MASSILLON, Ohio-- A grieving Stark County mother is sharing her painful story in hopes that it will help other families.
Hayden Porter was a freshman at Perry High School, just outside of Massillon. The 15-year-old took his life on Thursday, becoming the sixth current or former student to commit suicide since the school year began. Mental health officials call it a "suicide contagion."
"My goal is to make sure that no parent has to feel the way I'm feeling right now, and I want this to end," said Ashley Jones, Hayden's mother. She said her son gave no warning signs.
"Please tell somebody because he didn't tell us. He didn't speak. Maybe he was scared, I don't know, but if something is going on, don't be afraid to speak up," Jones said.
She said she believes that bullying by other students played a role in the teen's decision to end his life.
"There's been some horrific, horrific things said on Snapchat that I truly believe that they were doing something. And I know there was an incident. I had to have my brother pick him up from school because he was scared that these four boys, he didn't say names, were going to hurt him," Jones told FOX 8's Jack Shea.
Jones said she hopes her family's tragedy will lead to a public discussion about the impact of bullying.
"These kids need to know that it's not OK, that these parents need to talk to you your children, make sure they're not being bullied. If there is a bully, put a stop to it."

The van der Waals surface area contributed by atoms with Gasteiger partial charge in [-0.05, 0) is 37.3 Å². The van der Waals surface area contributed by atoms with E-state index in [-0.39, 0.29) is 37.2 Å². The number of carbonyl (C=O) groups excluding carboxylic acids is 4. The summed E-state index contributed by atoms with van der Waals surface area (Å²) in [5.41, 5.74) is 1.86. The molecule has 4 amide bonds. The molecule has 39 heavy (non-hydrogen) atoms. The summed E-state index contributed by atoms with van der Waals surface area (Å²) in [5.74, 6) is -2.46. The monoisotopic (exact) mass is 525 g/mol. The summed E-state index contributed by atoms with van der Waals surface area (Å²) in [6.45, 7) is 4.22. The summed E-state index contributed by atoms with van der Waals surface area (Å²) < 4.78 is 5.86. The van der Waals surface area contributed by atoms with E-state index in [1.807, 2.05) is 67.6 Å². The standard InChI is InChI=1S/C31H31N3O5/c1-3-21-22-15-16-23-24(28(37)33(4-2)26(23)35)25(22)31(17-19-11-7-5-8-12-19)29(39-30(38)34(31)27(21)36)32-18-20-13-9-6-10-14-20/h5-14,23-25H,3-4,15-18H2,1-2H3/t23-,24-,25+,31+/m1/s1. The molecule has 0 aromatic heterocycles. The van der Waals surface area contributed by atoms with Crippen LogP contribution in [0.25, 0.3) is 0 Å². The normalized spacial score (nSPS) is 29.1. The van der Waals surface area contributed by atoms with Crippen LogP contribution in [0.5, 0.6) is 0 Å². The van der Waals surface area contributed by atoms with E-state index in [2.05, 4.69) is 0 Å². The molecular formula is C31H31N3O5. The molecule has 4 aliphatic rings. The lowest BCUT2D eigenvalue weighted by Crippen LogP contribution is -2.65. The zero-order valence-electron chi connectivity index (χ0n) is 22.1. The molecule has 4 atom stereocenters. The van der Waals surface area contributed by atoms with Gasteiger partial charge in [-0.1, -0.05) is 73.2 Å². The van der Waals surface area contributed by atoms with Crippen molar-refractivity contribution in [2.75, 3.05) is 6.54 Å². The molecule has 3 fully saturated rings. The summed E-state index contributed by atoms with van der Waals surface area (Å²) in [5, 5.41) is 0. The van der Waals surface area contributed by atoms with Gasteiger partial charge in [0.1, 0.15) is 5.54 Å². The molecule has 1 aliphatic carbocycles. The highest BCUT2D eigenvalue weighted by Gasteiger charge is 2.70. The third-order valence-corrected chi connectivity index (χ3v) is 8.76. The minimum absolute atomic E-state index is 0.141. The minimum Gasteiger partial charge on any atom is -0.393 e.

Perry Township police said investigators are checking the phones and computers belong to Hayden and the five other victims to see if they can identify a specific reason for the suicides. According to police, there is no evidence that bullying was a factor.
One issue police examined is a disturbing creation on social media called the "blue whale challenge."
"If a child signs up for it, they are given a list of tasks. And, obviously, at the end of it, there is the suicide for that game. Depending on the research you conduct, you can hear anything about this, is that it's a legend that hasn't contributed, it has contributed, to deaths overseas," Police Chief Michael Pomesky said.
"You're always concerned with any factor that can be identified, but at this point it hasn't been the blue whale challenge."
Perry Township police said they responded to 24 calls, where they were asked to check on the welfare of a person in crisis, over the weekend. That included a number of teenagers. Pomesky said they believe this is a positive step because it means young people are telling someone they need help.